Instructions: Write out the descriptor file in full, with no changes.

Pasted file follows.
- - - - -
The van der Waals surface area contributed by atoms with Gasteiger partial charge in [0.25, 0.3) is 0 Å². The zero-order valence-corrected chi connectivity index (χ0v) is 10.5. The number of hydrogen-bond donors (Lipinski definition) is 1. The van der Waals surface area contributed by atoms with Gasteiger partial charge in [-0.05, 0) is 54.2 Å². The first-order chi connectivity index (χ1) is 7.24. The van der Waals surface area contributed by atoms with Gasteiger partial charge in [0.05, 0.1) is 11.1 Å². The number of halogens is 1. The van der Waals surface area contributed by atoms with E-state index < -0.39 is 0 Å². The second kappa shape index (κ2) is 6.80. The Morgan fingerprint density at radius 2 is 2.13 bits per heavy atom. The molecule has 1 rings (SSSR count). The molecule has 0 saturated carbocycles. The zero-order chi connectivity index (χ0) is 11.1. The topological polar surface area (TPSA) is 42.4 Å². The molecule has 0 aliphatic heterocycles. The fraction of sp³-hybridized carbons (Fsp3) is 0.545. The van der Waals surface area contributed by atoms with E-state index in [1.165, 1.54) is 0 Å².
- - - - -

The van der Waals surface area contributed by atoms with Gasteiger partial charge in [0.25, 0.3) is 0 Å². The zero-order valence-corrected chi connectivity index (χ0v) is 10.5. The number of hydrogen-bond donors (Lipinski definition) is 1. The van der Waals surface area contributed by atoms with Gasteiger partial charge in [-0.05, 0) is 54.2 Å². The first-order chi connectivity index (χ1) is 7.24. The van der Waals surface area contributed by atoms with Gasteiger partial charge in [0.05, 0.1) is 11.1 Å². The number of halogens is 1. The van der Waals surface area contributed by atoms with E-state index < -0.39 is 0 Å². The second kappa shape index (κ2) is 6.80. The Morgan fingerprint density at radius 2 is 2.13 bits per heavy atom. The molecule has 1 rings (SSSR count). The molecule has 0 saturated carbocycles. The zero-order chi connectivity index (χ0) is 11.1. The topological polar surface area (TPSA) is 42.4 Å². The molecule has 0 aliphatic heterocycles. The fraction of sp³-hybridized carbons (Fsp3) is 0.545. The van der Waals surface area contributed by atoms with E-state index in [1.165, 1.54) is 0 Å².